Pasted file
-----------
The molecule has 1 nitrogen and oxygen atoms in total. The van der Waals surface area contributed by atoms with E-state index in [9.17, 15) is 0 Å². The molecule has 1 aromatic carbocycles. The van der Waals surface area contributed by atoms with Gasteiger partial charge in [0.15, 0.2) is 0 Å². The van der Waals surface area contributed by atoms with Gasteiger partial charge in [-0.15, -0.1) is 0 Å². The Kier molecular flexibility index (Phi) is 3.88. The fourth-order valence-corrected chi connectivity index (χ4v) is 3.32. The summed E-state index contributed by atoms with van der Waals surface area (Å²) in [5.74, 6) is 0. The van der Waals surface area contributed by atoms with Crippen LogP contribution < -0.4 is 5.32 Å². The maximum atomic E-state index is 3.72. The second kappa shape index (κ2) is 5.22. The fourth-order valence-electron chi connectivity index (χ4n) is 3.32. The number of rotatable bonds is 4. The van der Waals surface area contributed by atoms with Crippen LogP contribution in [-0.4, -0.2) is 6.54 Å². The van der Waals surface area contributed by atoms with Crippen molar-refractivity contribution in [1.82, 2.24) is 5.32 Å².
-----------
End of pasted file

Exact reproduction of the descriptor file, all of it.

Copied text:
The molecule has 1 nitrogen and oxygen atoms in total. The van der Waals surface area contributed by atoms with E-state index in [9.17, 15) is 0 Å². The molecule has 1 aromatic carbocycles. The van der Waals surface area contributed by atoms with Gasteiger partial charge in [0.15, 0.2) is 0 Å². The van der Waals surface area contributed by atoms with Gasteiger partial charge in [-0.15, -0.1) is 0 Å². The Kier molecular flexibility index (Phi) is 3.88. The fourth-order valence-corrected chi connectivity index (χ4v) is 3.32. The summed E-state index contributed by atoms with van der Waals surface area (Å²) in [5.74, 6) is 0. The van der Waals surface area contributed by atoms with Crippen LogP contribution < -0.4 is 5.32 Å². The maximum atomic E-state index is 3.72. The second kappa shape index (κ2) is 5.22. The fourth-order valence-electron chi connectivity index (χ4n) is 3.32. The number of rotatable bonds is 4. The van der Waals surface area contributed by atoms with Crippen LogP contribution in [-0.4, -0.2) is 6.54 Å². The van der Waals surface area contributed by atoms with Crippen molar-refractivity contribution in [1.82, 2.24) is 5.32 Å².